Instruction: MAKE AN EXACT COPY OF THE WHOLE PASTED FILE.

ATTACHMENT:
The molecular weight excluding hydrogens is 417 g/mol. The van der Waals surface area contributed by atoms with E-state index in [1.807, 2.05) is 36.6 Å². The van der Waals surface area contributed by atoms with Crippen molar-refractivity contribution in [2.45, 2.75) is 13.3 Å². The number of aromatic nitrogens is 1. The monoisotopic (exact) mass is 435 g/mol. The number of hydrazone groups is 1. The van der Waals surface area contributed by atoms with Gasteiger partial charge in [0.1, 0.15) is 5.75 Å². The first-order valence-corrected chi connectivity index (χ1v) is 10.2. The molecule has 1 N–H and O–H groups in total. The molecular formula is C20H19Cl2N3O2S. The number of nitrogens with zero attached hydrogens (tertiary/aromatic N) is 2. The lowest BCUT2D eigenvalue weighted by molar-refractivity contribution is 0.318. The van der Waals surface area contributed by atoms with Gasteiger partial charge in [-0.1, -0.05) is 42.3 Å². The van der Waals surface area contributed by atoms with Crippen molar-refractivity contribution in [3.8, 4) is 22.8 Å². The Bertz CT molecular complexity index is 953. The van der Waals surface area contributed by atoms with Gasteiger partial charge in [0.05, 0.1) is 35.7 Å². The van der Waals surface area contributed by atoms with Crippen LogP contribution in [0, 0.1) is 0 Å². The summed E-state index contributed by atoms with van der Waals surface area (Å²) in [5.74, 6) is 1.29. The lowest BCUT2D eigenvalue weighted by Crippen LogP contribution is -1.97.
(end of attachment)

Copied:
The molecular weight excluding hydrogens is 417 g/mol. The van der Waals surface area contributed by atoms with E-state index in [1.807, 2.05) is 36.6 Å². The van der Waals surface area contributed by atoms with Crippen molar-refractivity contribution in [2.45, 2.75) is 13.3 Å². The number of aromatic nitrogens is 1. The monoisotopic (exact) mass is 435 g/mol. The number of hydrazone groups is 1. The van der Waals surface area contributed by atoms with Gasteiger partial charge in [0.1, 0.15) is 5.75 Å². The first-order valence-corrected chi connectivity index (χ1v) is 10.2. The molecule has 1 N–H and O–H groups in total. The molecular formula is C20H19Cl2N3O2S. The number of nitrogens with zero attached hydrogens (tertiary/aromatic N) is 2. The lowest BCUT2D eigenvalue weighted by molar-refractivity contribution is 0.318. The van der Waals surface area contributed by atoms with Gasteiger partial charge in [-0.1, -0.05) is 42.3 Å². The van der Waals surface area contributed by atoms with Crippen molar-refractivity contribution in [3.8, 4) is 22.8 Å². The Bertz CT molecular complexity index is 953. The van der Waals surface area contributed by atoms with Gasteiger partial charge in [0.05, 0.1) is 35.7 Å². The van der Waals surface area contributed by atoms with Crippen LogP contribution in [0, 0.1) is 0 Å². The summed E-state index contributed by atoms with van der Waals surface area (Å²) in [5.74, 6) is 1.29. The lowest BCUT2D eigenvalue weighted by Crippen LogP contribution is -1.97.